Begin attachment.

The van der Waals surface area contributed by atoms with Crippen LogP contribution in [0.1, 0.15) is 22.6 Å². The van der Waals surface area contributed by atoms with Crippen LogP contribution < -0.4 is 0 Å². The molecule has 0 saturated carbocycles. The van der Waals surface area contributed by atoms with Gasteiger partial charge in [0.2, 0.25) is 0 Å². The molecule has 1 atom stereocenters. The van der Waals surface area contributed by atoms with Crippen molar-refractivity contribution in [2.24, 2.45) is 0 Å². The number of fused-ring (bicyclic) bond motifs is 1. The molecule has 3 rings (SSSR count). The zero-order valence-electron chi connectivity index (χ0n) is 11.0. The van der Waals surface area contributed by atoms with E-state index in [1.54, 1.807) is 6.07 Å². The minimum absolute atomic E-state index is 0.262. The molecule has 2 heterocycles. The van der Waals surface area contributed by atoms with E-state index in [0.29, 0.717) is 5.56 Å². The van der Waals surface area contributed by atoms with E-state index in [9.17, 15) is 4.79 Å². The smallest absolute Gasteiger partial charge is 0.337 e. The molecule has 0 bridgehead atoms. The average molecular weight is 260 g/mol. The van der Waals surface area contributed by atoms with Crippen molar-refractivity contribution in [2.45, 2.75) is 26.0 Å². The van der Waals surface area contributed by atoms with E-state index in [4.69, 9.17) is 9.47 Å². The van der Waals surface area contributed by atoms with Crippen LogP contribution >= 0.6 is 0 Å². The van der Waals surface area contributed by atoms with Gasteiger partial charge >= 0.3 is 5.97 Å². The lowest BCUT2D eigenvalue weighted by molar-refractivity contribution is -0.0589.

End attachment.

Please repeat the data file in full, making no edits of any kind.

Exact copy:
The van der Waals surface area contributed by atoms with Crippen LogP contribution in [0.1, 0.15) is 22.6 Å². The van der Waals surface area contributed by atoms with Crippen LogP contribution < -0.4 is 0 Å². The molecule has 0 saturated carbocycles. The van der Waals surface area contributed by atoms with Gasteiger partial charge in [0.2, 0.25) is 0 Å². The molecule has 1 atom stereocenters. The van der Waals surface area contributed by atoms with Crippen molar-refractivity contribution in [2.24, 2.45) is 0 Å². The number of fused-ring (bicyclic) bond motifs is 1. The molecule has 3 rings (SSSR count). The zero-order valence-electron chi connectivity index (χ0n) is 11.0. The van der Waals surface area contributed by atoms with E-state index in [1.54, 1.807) is 6.07 Å². The minimum absolute atomic E-state index is 0.262. The molecule has 2 heterocycles. The van der Waals surface area contributed by atoms with E-state index in [0.29, 0.717) is 5.56 Å². The van der Waals surface area contributed by atoms with E-state index in [9.17, 15) is 4.79 Å². The smallest absolute Gasteiger partial charge is 0.337 e. The molecule has 0 bridgehead atoms. The average molecular weight is 260 g/mol. The van der Waals surface area contributed by atoms with Crippen molar-refractivity contribution in [2.45, 2.75) is 26.0 Å². The van der Waals surface area contributed by atoms with E-state index in [4.69, 9.17) is 9.47 Å². The van der Waals surface area contributed by atoms with Crippen LogP contribution >= 0.6 is 0 Å². The van der Waals surface area contributed by atoms with Gasteiger partial charge >= 0.3 is 5.97 Å². The lowest BCUT2D eigenvalue weighted by molar-refractivity contribution is -0.0589.